Fall Invaders

— Written By Michael Waldvogel
en Español

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In spite of our continued warm weather, several of our typical cool-weather pests have begun their fall invasion of homes and commercial buildings. This is actually not surprising since this move to seek overwintering sites is due not just to temperature but also the shortening day-length and decline in suitable food plants.

Kudzu bugs on white house trim

Kudzu bugs aggregating on the fascia board of a house.

Kudzu bugs are moving out of kudzu and soybean fields and flying to nearby structures, particularly those with light-colored siding (as seen in the figure to the right). As many people discover, spraying siding, window trim, etc. is likely to produce mediocre results even if repeated sprays are applied. Many of the labels for the pyrethoid pesticides (those containing chemicals such as lamda-cyhalothin, cyfluthrin, bifenthrin, etc.) also limit their application to vertical areas above impervious surfaces (such as driveways, sidewalks, patios) where rain could wash the chemical off the treated surfaces and allow them to run off into storm drains. We have additional information at:

Extension Factsheet attach_file

Kudzu Bugs - A Nuisance and Agricultural Pest

This Entomology Insect Note describes the identification, biology, behavior and control of the kudzu bug.

Brown marmorated stink bug adult

Brown marmorated stink bug adult

Brown Marmorated Stink Bugs (BSMB) are also making their presence known across the state, particularly in the Piedmont, Foothills, and western NC. This pest causes significant damage to a wide variety of fruit, vegetable and row crops as well as ornamentals. Although control is possible for these crops, preventing the stink bug’s invasion of homes is difficult. As with kudzu bugs, surface sprays to building exteriors or around windows and doors is rarely effective.

For more information about BMSB, visit:

Extension Factsheet attach_file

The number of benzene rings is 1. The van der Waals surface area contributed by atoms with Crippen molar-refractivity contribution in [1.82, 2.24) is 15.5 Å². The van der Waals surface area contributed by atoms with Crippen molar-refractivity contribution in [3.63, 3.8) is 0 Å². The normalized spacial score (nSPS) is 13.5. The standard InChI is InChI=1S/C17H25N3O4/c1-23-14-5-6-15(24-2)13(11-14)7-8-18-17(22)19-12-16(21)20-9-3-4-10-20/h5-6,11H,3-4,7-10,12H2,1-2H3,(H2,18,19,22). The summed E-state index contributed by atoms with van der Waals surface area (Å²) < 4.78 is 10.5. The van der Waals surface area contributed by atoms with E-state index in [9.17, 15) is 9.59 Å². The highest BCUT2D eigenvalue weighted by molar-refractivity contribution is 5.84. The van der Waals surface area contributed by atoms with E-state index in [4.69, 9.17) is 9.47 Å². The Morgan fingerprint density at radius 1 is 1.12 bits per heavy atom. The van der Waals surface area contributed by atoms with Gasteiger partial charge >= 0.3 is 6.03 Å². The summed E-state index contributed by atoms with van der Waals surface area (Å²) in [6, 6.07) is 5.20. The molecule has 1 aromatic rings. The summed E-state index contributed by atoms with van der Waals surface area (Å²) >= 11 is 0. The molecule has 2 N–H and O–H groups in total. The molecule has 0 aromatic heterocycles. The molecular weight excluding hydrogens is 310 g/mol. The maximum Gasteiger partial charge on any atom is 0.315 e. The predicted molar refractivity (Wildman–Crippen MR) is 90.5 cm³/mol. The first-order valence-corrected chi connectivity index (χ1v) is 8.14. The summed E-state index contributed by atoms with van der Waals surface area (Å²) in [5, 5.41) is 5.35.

Brown Marmorated Stink Bug (North Carolina)

Brown marmorated stink bug description, life history, damage, and control.

Paper wasp nest on wooden beam

Polistes wasps nest (Photo – M. Waldvogel, NC State – Extension)

Paper Wasps (Polistes sp.) colonies reached their peak size a few weeks ago with the production of next year’s queens and are now starting to disperse. Although the workers and this year’s queen will die over the next few weeks, some workers along with next year’s queens will abandon their nests and look for overwintering sites. This activity often results in wasps finding gaps near chimneys or roof ridge vents or windows and doors and then showing up indoors. Many people assume that there is an active nest inside a wall or some other hidden area (e.g., attached to the underside of a deck).

However, the wasps could also be coming from nests out in storage buildings, tree holes, firewood piles, old unused cars, or other items that have been undisturbed for much of the summer. Spraying the exterior of the building (not spraying a specific nest) is not going to keep this activity which will continue until we see cold (frost). Even then, warm winter days may cause the wasps to become active. Bear in mind that there is not a functioning nest and so the wasps are not aggressively defending a nest. However, if you step on one or swat at one, they may sting.

We have more information at: 

Extension Factsheet attach_file

Controlling Paper Wasps in and Around Structures

This Entomology Insect Note describes the behavior and control of paper wasps, which typically construct honeycomb-like cells under eaves and overhangs.